ESPN Report Portrays Toxic Work Environment Under Suns Owner Robert Sarver

The ESPN report that prompted the Suns and team owner Robert Sarver to issue a series of public statements and denials before its publication is now live. Having spoken to more than 70 current and former Suns employees, ESPN’s Baxter Holmes paints a picture of a toxic workplace culture under Sarver, who is accused of using racially inappropriate language and engaging in inappropriate and misogynistic behavior.

“The level of misogyny and racism is beyond the pale,” a Suns co-owner told ESPN, referring to Sarver’s conduct. “It’s embarrassing as an owner.”

Holmes’ report, which is very much worth reading in full, is jam-packed with anecdotes from over the years, many of which Sarver and his lawyers outright deny or claim are being misrepresented.

For instance, former head coach Earl Watson claims that Sarver entered the coaches’ room after a game against the Warriors to complain about Draymond Green being able to use the N-word, and repeatedly used the word himself, even after Watson asked him not to. Sarver said that characterization is “absolutely untrue.”

“During this conversation, I said ‘N-word’ without saying the full word,” Sarver said. “The word itself never crossed my lips. Let me be crystal clear: I never once suggested on that night (or ever) that I should be able to say the N-word because a player or a Black person uses it.”

According to Holmes, at least a half-dozen Suns staffers recalled instances where Sarver heard a story from a Black player and then retold it using the same language, including the N-word. One high-level team executive said that in 2013, Sarver also used the word to explain why he preferred Lindsey Hunter over Dan Majerle to coach a roster made up largely of Black players.

“These (N-words) need a (N-word),” Sarver said, according to that executive.

Again, Holmes’ story is worth reading in full, since we can’t relay every eyebrow-raising allegation from within it, but here are some of the other notable details from the report:

  • According to Watson, he told Sarver during his first year as head coach that the team could benefit from more diversity, to which the owner replied, “I don’t like diversity.” Sarver allegedly told Watson that having a diverse staff makes it more difficult to reach agreements. Sarver denied this claim.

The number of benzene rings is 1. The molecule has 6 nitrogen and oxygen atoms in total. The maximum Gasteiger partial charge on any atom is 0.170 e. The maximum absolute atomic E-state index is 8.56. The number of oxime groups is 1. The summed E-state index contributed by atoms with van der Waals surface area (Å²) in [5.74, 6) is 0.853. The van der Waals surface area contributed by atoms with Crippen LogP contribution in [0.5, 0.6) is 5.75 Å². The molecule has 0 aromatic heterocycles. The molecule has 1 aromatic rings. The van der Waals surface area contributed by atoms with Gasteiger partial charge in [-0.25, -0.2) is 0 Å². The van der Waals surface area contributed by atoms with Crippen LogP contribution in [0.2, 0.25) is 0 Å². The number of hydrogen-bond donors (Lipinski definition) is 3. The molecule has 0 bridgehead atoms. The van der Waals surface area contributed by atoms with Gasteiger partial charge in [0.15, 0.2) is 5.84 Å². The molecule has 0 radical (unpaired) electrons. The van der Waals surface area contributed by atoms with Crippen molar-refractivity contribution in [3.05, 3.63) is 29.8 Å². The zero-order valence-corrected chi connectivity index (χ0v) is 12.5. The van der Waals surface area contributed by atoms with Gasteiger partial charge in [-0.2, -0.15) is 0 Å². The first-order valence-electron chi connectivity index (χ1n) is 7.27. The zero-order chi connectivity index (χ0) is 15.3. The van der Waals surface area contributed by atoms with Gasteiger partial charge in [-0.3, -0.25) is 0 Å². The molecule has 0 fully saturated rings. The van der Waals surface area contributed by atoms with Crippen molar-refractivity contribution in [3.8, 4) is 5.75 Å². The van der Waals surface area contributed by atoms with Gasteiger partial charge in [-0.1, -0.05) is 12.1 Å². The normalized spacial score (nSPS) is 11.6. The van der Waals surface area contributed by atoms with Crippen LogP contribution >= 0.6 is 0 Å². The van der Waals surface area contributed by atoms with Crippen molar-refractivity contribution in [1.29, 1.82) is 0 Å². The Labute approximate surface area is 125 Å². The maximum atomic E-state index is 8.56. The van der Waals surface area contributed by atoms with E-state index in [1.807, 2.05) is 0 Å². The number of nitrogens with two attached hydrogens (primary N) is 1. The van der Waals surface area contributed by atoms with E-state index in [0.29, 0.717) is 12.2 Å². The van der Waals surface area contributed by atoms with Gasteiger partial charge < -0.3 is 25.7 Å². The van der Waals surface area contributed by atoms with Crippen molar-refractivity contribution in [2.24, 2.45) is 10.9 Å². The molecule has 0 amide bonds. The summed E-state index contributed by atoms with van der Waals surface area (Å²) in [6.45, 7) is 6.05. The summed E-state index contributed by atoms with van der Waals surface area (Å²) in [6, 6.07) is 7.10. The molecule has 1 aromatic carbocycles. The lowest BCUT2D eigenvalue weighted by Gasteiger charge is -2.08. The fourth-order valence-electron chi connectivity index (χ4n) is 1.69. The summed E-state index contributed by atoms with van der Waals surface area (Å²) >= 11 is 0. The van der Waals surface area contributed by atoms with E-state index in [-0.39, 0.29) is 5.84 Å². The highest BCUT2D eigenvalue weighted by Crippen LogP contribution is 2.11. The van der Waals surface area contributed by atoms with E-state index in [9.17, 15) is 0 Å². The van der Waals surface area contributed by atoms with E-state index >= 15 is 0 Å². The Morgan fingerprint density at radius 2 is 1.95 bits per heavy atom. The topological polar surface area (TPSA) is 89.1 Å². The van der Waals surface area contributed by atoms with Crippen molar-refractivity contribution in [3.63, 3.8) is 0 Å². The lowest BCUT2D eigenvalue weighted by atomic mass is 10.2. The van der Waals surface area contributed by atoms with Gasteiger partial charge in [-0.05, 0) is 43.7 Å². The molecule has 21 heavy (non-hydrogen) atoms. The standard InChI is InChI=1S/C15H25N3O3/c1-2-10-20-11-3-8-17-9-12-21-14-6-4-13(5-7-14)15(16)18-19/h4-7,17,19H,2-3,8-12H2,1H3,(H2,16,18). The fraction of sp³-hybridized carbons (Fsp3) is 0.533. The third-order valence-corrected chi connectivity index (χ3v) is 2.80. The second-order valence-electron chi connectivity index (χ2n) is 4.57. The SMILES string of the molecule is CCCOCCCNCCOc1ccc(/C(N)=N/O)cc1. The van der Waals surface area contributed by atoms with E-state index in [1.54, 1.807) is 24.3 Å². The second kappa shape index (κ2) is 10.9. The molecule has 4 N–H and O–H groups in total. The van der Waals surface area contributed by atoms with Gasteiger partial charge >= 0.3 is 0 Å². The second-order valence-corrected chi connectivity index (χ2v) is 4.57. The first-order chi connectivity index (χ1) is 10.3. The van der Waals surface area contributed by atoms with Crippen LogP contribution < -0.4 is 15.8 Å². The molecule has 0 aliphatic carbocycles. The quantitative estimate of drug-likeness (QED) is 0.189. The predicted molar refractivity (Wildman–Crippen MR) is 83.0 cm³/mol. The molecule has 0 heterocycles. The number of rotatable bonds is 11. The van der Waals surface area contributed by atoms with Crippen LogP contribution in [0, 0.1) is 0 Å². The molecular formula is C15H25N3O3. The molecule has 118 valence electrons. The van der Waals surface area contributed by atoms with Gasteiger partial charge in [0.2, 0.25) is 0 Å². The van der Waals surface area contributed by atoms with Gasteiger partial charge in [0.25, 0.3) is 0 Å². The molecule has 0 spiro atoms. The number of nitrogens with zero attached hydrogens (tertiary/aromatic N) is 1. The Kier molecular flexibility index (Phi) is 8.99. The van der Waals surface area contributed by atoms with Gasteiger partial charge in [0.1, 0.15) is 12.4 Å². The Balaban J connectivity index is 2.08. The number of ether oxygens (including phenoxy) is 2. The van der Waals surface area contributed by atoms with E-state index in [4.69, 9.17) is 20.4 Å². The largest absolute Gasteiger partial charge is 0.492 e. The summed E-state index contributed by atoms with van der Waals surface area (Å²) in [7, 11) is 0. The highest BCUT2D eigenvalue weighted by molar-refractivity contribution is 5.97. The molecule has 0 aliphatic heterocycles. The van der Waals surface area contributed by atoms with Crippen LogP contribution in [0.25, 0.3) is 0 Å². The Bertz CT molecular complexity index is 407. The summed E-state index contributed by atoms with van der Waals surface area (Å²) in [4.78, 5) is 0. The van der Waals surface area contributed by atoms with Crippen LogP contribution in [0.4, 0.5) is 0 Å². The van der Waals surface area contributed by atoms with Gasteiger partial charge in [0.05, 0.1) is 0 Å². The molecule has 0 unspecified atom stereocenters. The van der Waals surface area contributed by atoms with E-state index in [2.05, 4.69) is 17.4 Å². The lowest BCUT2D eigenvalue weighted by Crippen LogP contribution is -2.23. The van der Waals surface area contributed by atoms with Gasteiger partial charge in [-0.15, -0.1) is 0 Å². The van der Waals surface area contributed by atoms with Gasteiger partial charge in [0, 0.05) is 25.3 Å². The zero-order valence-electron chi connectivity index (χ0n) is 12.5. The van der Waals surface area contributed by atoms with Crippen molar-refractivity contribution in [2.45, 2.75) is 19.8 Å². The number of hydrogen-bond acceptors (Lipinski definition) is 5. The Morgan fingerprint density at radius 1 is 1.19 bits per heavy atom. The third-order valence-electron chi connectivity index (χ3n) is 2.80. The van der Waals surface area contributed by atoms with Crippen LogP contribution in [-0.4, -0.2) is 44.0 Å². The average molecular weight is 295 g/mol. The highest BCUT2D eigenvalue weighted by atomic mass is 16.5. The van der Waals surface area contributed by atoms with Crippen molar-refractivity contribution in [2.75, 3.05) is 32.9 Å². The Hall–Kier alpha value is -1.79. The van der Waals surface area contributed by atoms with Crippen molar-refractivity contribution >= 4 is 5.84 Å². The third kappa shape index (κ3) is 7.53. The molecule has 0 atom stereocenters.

• Over a dozen employees told ESPN that Sarver made lewd comments in staff meetings. He allegedly made comments about his wife performing oral sex on him and claimed he needed to wear extra-large condoms. One female former staffer said she was made to feel as if women had “very little value” to Sarver. “Women are possessions,” she told ESPN. “And I think we’re nowhere close to where he thinks men are.” One former female employee told Holmes that her time with the Suns “wrecked my life” and that she contemplated suicide.
  • A former female marketing employee told ESPN that Sarver would often use phrases like, “Do I own you?” when asking whether someone worked for the team. Several employees also recalled instances where Sarver referred to employees as “inventory.” The former marketing employee added: “He makes you feel like you belong to him.”
  • Now-former Suns staffers told ESPN that when Phoenix was recruiting LaMarcus Aldridge in 2015, the team knew he had young children in Texas and that playing near them would be appealing. Sarver allegedly suggested to two basketball operations staffers at the time that the Suns needed to have local strippers impregnated by NBA players to give the team an edge in free agency.
  • That sort of attempt at humor often made employees feel demeaned and uncomfortable, according to Holmes, who points to another example from the 2009/10 season, when Sarver entered the Suns’ training room and asked forward Taylor Griffin if he shaved his legs, then followed it up with, “Do you shave your balls too?” Former Suns account executive David Bodzin also told ESPN that in 2014, he was “pantsed” by Sarver in front of more than 60 team employees. Afterward, an HR employee allegedly said to him, with a smirk, “Please don’t sue us for sexual harassment.”
  • Behavior from other members of the Suns’ executive team also contributed to a toxic workplace environment in Phoenix, as Holmes outlines. Two former employees told ESPN that one white male executive repeatedly referred to a Black co-worker as “Carlton” and asked him to “do the Carlton,” despite being told to stop. “Super racist,” one former employee told ESPN.
  • Multiple staffers told Holmes that they were unwilling to bring issues to the Suns’ HR department because they feared retaliation. According to people with direct knowledge of the interactions, some employees who reported allegations of inappropriate conduct to HR were soon told they were no longer fits in the organization.
  • One former HR rep said that the Suns were generally quick to settle with employees who threatened legal action. “They didn’t want the press,” the former rep told ESPN. “There were people that were wrongly terminated. And then the people who had the know-how to threaten to sue would get paid. But the ones who just couldn’t maneuver that landscape would just go away. … I would hope they would sue, because I knew they would get money. So whenever we (would) see the claims come in, I would just be like, ‘Well, at least that person’s going to get some money.'”
  • During the first decade of Sarver’s tenure as Suns owner, some of the team’s part-owners explored whether it would be possible to have him removed, Holmes says. However, outside legal counsel informed them that Sarver’s position was fairly ironclad, barring serious criminal conduct or similarly egregious actions.
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